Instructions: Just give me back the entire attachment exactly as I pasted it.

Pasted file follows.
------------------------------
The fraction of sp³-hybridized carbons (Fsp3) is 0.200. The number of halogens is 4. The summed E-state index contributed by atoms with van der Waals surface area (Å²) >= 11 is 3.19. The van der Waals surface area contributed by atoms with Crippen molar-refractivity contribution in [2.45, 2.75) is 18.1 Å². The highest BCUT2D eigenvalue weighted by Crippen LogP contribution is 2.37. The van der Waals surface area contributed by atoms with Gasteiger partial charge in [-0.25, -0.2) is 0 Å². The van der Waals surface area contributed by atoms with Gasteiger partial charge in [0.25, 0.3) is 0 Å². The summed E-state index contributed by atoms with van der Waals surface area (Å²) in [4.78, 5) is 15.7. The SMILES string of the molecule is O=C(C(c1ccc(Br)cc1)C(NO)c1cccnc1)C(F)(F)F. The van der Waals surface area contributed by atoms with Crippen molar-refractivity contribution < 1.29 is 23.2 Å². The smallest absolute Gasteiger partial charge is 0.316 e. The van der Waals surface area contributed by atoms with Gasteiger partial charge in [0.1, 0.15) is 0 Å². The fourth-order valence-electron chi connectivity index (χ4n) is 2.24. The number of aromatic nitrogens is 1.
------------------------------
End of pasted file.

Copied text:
The fraction of sp³-hybridized carbons (Fsp3) is 0.200. The number of halogens is 4. The summed E-state index contributed by atoms with van der Waals surface area (Å²) >= 11 is 3.19. The van der Waals surface area contributed by atoms with Crippen molar-refractivity contribution in [2.45, 2.75) is 18.1 Å². The highest BCUT2D eigenvalue weighted by Crippen LogP contribution is 2.37. The van der Waals surface area contributed by atoms with Gasteiger partial charge in [-0.25, -0.2) is 0 Å². The van der Waals surface area contributed by atoms with Gasteiger partial charge in [0.25, 0.3) is 0 Å². The summed E-state index contributed by atoms with van der Waals surface area (Å²) in [4.78, 5) is 15.7. The SMILES string of the molecule is O=C(C(c1ccc(Br)cc1)C(NO)c1cccnc1)C(F)(F)F. The van der Waals surface area contributed by atoms with Crippen molar-refractivity contribution < 1.29 is 23.2 Å². The smallest absolute Gasteiger partial charge is 0.316 e. The van der Waals surface area contributed by atoms with Gasteiger partial charge in [0.1, 0.15) is 0 Å². The fourth-order valence-electron chi connectivity index (χ4n) is 2.24. The number of aromatic nitrogens is 1.